E-SURFMAR definitions

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This page is dedicated to the E-SURFMAR definitions of terms used in the documentation.

VOS ships

Conventional VOS

  • Ship or platform recruited by a National Meteorological Service to manually collect observations which are normally reported using the ship own transmission equipment

Automatic Weather Station (AWS)

  • In the case of VOS, an integrated shipborne system for automatically collecting data measured by a number of sensors and for transmitting such data ashore normally using a dedicated transmission system.

Complex AWS

  • An AWS which additionally permits observers to add visual meteorological or oceanographic observations prior to data transmission using data entry display software.

Basic AWS

  • An AWS station which doesn't include a facility for adding visual observations and which incorporates a reduced number of sensor measurements. Such AWS will usually be independent of the host ships systems (other than power supply) and can generally be considered as 'plug and play' systems

Manned observations

  • Observations which are carried out by ships observing officers (or by other seagoing or offshore platform personnel) and which are derived visually from meteorological or oceanographic instruments, or from direct visual observations

Visual observations

  • Meteorological or oceanographic observations which are carried out by ships observing officers (or by other seagoing or offshore platform personnel) and which typically include observations of sea state, visibility clouds, present and past weather etc.

Automated observations

  • Measurements derived and collected by AWS sensors.

Active VOS

  • A VOS which has reported at least two observations during a given time period (e.g. a month or a year)


Data Buoys

Buoy period

  • The operational period for a buoy. In practice there is only one buoy period record for a drifting buoy unless it is being refurbished (or redeployed at another location after displacement, e.g. after fishing vessel pickup). For moored buoys we have as many buoy periods as periods of the buoy operations with no human intervention. In other words, whenever maintenance is being done on a moored buoy we have to create a new buoy period record.

Operational buoy

  • Drifting buoy: reporting at least air pressure onto GTS
  • Moored buoy: ...

Operational lifetime

  • Drifting buoy: time length of a buoy period, from deployment date to the GTS out date when the buoy ends its buoy period due to technical failure, battery exhaustion, beach, pick up, early recovery, accidents and vandalism.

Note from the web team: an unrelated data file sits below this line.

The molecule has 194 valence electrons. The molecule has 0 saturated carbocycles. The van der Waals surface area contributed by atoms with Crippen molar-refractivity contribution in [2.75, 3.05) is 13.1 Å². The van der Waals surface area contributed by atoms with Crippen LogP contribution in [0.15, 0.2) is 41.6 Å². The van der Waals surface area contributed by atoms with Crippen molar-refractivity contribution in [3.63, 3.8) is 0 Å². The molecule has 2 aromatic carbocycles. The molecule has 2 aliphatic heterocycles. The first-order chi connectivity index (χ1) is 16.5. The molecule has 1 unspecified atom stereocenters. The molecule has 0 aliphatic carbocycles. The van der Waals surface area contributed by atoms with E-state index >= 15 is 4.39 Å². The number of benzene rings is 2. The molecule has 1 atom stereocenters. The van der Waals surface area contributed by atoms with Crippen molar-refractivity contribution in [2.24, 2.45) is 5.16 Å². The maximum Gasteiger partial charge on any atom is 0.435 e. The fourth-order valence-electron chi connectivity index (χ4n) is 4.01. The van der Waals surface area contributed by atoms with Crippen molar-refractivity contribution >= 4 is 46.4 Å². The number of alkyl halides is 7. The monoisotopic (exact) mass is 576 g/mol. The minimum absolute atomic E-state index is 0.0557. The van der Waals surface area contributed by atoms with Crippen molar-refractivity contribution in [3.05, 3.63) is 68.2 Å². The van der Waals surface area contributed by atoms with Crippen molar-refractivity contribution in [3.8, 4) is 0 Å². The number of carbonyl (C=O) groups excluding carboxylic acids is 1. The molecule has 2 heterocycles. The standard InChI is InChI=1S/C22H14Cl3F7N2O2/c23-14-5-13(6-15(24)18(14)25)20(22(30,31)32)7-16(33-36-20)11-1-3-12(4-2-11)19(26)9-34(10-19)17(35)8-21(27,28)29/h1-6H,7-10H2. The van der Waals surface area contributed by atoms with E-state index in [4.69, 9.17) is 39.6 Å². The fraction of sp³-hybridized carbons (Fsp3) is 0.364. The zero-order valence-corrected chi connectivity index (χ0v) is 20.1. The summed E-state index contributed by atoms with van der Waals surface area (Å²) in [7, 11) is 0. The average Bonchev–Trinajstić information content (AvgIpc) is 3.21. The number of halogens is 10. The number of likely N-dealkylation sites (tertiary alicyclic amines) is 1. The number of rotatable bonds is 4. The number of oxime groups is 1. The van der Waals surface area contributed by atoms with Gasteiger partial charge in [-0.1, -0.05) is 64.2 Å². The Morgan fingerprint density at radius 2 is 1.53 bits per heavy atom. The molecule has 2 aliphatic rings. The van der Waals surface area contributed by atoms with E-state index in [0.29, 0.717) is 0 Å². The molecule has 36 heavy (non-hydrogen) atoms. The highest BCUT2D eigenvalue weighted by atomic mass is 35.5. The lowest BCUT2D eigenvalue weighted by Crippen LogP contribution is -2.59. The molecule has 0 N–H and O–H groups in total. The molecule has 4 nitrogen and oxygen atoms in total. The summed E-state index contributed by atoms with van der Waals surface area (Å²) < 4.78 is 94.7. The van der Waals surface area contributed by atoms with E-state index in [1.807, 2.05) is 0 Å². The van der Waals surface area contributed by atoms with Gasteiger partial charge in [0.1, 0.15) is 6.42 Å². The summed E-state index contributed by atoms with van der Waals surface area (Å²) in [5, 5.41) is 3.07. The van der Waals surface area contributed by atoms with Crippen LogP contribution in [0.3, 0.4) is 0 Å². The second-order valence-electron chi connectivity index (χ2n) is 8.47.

Technical failure

  • The buoy ends its operational period due to technical failure.

Battery exhaustion

  • The buoy ends its operational period due to battery exhaustion.

Beach

  • The buoy reaches the shoreline and is washed a shore.

Pick up

  • Not voluntary pick up from the sea e. g. done by fisherman

Early recovery

  • Voluntary pick up, e.g. buoy testing.

Accident

  • failure caused by sources outside the buoy which the buoy is not design to withstand, e. g. the parachute no not open during air deployment due to technical failure of the parachute, or the buoy is crushed between containers on a ship before deployment, etc.

Vandalism

  • damage on the buoy made on purpose

Early failure

  • Buoy failure within 30 days after deployment.
  • Is it necessary to define this term in more details? e.g. that early failure because of the way it was deployed (methods not recommended from the buoy manufacturer or accidents) that makes the buoy fail and not due to a weakness with buoy? (see comments under Calculation of average lifetime)

Lifetime of a buoy type/model

  • Arithmetic average of the operational lifetime of all buoys within the group that ends its operational period due to technical failure and battery exhaustion.

Operational lifetime of a buoy type/model

  • Arithmetic average of the lifetime of all buoys within the group except buoys being early recovered.

Calculation of average lifetime for buoys that ceased to operate

  • NB! A buoy that is not transmitting AP (AP sensor has failed), but is in other way functioning (reporting all other kinds of data), is defined as NOT OPERATING. In calculation of average lifetime for buoys that ceased to operate these buoys must be included.
  • ? Consequent labelling of EGOS buoys in respect of time. Is the buoy defined as an EGOS buoy before deployment? Can one make a definition that clarifies which buoys that is taken into account, e.g. to avoid that sometimes the buoys that fail immediately after deployment is not taken into account depending on who is doing the registrations and calculations. Maybe there are incidents where it is clearly the way it was deployed that makes the buoy fail and not due to a weakness with buoy. Could these cases be identified? Would it be right to exclude these buoys from the calculation of average lifetime?
  • Other cases that needs to be clarified?


Communications

Real time mode data

  • Data which are sent immediately after the observation time and inserted onto the GTS soon thereafter - typically within one hour to meet model cut-off time limits.

Delayed mode data

  • The original or raw data collected by, or transmitted from, a marine observing platform. In the case of an observing ship this would normally be the log files which are stored in the ships electronic logbook software for subsequent download, and in the case of a drifting buoy this would normally be the raw transmitted Argos or iridium data prior to data processing


References

  • Hageberg, A. A (2003): Additional specification of a new relational meta database for EGOS and other DBCP Action groups, CMR-03/A10020